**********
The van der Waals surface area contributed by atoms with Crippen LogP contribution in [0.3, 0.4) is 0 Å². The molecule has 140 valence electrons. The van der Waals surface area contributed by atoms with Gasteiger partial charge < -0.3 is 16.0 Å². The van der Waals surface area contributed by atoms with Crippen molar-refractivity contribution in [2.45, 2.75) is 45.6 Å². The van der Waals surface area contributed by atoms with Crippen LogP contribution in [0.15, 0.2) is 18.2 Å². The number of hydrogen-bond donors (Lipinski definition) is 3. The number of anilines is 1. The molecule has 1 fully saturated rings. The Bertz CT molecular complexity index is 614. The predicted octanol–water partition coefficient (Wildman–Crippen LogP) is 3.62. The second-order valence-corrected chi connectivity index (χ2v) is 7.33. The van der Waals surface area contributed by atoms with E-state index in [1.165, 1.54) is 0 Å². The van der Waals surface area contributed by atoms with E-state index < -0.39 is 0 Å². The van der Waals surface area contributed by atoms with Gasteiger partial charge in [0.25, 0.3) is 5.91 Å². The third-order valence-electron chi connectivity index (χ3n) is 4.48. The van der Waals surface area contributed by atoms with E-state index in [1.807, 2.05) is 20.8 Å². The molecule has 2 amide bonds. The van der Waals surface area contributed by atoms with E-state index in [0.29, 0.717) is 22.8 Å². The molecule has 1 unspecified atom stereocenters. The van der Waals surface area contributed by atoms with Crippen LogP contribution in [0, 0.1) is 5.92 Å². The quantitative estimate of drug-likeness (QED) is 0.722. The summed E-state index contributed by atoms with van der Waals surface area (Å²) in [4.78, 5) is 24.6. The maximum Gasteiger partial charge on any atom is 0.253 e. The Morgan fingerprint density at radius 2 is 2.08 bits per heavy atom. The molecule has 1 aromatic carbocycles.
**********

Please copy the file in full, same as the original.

The van der Waals surface area contributed by atoms with Crippen LogP contribution in [0.3, 0.4) is 0 Å². The molecule has 140 valence electrons. The van der Waals surface area contributed by atoms with Gasteiger partial charge < -0.3 is 16.0 Å². The van der Waals surface area contributed by atoms with Crippen molar-refractivity contribution in [2.45, 2.75) is 45.6 Å². The van der Waals surface area contributed by atoms with Crippen LogP contribution in [0.15, 0.2) is 18.2 Å². The number of hydrogen-bond donors (Lipinski definition) is 3. The number of anilines is 1. The molecule has 1 fully saturated rings. The Bertz CT molecular complexity index is 614. The predicted octanol–water partition coefficient (Wildman–Crippen LogP) is 3.62. The second-order valence-corrected chi connectivity index (χ2v) is 7.33. The van der Waals surface area contributed by atoms with E-state index in [1.165, 1.54) is 0 Å². The van der Waals surface area contributed by atoms with E-state index < -0.39 is 0 Å². The van der Waals surface area contributed by atoms with Gasteiger partial charge in [0.25, 0.3) is 5.91 Å². The third-order valence-electron chi connectivity index (χ3n) is 4.48. The van der Waals surface area contributed by atoms with E-state index in [1.807, 2.05) is 20.8 Å². The molecule has 2 amide bonds. The van der Waals surface area contributed by atoms with E-state index in [0.29, 0.717) is 22.8 Å². The molecule has 1 unspecified atom stereocenters. The van der Waals surface area contributed by atoms with Crippen LogP contribution in [0, 0.1) is 5.92 Å². The quantitative estimate of drug-likeness (QED) is 0.722. The summed E-state index contributed by atoms with van der Waals surface area (Å²) in [4.78, 5) is 24.6. The maximum Gasteiger partial charge on any atom is 0.253 e. The Morgan fingerprint density at radius 2 is 2.08 bits per heavy atom. The molecule has 1 aromatic carbocycles.